In my Effective Altruism class this past week I've run a "giving game", getting the students, in small groups, to discuss & decide where to donate £100 of my money. It was quite interesting.
One potential downside of requiring the decisions to be made by consensus in small groups (of three or four students each) was that this ended up creating a bit of a bias towards conservative / "safe" choices from GiveWell's top charities, rather than more speculative (but potentially high upside) options about which there were disagreements within the group. For example, one group had members initially supporting animal welfare, climate change mitigation, and criminal justice reform, but since they couldn't resolve these disagreements in the hour allotted for discussion and debate, they ended up agreeing to fund a deworming charity instead. Another student favoured existential risk reduction, but again could not reach consensus on this within their group.
If I do this again in future years, I might try to think of an alternative way of implementing the giving game to allow the students a bit more free reign. E.g., one option would be to give each student £50 (or whatever) that they can allocate individually, or perhaps with the additional requirement that they must find / convince at least one other student in the class to share their choice of charity (to encourage argument and discussion). Discussion could then proceed in small groups of rotating membership (rather than having fixed groups as we did this year). Something I'll think about, anyway.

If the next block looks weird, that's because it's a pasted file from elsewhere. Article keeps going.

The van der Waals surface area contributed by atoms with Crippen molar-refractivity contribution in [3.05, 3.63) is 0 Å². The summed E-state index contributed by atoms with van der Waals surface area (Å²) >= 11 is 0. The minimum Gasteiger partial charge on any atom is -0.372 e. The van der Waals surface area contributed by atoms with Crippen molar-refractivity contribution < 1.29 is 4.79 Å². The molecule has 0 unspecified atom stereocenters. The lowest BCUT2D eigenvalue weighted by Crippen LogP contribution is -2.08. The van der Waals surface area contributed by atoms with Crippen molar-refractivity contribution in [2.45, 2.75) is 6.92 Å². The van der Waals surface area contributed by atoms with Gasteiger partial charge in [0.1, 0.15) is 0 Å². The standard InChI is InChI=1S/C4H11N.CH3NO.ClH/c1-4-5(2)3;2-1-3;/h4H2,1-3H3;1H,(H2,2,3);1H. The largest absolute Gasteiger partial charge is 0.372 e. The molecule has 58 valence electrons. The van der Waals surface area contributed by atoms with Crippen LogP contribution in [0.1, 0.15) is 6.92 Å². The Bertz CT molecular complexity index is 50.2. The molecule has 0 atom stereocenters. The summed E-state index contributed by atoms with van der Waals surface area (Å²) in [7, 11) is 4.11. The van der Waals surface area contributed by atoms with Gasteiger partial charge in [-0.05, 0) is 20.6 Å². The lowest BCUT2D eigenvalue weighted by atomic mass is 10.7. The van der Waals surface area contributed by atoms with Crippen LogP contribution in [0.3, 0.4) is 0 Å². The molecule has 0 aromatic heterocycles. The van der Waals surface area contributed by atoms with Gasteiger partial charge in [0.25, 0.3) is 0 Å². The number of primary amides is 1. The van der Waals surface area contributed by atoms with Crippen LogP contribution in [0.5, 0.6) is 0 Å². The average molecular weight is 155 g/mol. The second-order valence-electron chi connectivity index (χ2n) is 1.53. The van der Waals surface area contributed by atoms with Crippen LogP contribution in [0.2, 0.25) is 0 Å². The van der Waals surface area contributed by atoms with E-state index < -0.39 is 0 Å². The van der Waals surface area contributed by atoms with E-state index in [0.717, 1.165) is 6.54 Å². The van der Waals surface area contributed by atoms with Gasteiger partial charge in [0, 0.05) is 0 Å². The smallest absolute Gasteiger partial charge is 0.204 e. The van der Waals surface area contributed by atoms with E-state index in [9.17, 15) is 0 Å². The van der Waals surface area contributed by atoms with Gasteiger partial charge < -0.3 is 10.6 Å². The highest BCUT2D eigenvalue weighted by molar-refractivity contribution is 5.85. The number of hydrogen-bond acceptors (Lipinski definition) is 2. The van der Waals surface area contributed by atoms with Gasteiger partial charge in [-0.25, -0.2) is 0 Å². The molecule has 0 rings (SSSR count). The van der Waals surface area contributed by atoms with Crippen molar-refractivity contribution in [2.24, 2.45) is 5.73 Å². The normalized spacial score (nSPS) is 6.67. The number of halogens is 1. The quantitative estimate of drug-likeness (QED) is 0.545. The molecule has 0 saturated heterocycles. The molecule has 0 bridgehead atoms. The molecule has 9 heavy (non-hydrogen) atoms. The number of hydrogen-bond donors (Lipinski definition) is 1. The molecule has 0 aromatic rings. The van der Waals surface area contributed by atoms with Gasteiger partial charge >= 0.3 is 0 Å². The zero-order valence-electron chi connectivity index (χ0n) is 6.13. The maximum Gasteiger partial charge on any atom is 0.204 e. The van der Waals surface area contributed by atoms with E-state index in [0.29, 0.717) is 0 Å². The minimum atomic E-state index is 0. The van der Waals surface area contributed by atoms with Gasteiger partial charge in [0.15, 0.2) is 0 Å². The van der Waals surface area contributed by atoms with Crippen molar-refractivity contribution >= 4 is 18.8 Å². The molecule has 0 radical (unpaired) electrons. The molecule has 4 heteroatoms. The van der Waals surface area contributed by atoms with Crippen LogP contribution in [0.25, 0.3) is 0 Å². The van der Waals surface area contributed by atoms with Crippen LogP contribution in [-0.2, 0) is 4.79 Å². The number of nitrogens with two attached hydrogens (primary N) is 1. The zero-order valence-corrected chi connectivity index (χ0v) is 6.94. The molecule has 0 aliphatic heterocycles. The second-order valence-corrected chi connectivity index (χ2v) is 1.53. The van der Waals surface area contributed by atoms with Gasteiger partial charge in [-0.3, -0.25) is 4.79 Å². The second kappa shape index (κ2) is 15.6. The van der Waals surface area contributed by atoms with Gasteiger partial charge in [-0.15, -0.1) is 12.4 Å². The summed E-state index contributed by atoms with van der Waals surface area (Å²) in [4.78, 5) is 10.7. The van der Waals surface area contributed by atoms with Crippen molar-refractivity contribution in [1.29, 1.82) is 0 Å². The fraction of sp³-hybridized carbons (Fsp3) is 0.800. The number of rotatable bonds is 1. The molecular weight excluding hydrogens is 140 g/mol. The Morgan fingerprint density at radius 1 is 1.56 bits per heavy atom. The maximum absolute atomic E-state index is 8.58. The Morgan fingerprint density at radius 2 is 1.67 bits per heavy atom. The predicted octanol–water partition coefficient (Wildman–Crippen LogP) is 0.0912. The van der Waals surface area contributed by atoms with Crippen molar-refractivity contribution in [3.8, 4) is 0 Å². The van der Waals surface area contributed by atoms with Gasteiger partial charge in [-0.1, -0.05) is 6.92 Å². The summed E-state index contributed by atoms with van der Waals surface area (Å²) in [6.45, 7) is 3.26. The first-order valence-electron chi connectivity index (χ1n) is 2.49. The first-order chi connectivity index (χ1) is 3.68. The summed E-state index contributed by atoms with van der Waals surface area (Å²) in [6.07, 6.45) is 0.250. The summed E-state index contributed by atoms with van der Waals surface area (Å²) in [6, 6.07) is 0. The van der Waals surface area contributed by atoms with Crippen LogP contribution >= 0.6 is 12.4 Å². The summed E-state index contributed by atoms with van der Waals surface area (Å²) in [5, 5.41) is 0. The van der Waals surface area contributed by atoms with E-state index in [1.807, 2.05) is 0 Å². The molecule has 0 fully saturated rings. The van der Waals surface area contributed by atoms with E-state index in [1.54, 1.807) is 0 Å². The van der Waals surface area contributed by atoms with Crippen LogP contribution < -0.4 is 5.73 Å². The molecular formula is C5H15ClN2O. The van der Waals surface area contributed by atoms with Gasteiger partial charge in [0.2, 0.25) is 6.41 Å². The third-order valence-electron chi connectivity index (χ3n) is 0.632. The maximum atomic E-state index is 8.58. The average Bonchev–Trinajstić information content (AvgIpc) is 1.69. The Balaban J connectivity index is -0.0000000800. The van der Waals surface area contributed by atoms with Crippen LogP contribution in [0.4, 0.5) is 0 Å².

As for the verdicts, following my students' directions, I have just donated:
* £200 to the Against Malaria Foundation,
* £200 to GiveDirectly,
* £100 to each of SCI and Deworm the World,
* £100 to Project Healthy Children,
* £100 to Cool Earth,
* £100 to Animal Equality, and
* £100 to Basic Needs (an international mental health charity).
Most of these donations got a further 25% boost from UK Gift Aid; for UK taxpayers, donating via the GWWC Trust is very helpful in this respect!
What charities do you consider most effective? Comments / suggestions welcome! (I'm quite partial to meta-charities, myself...)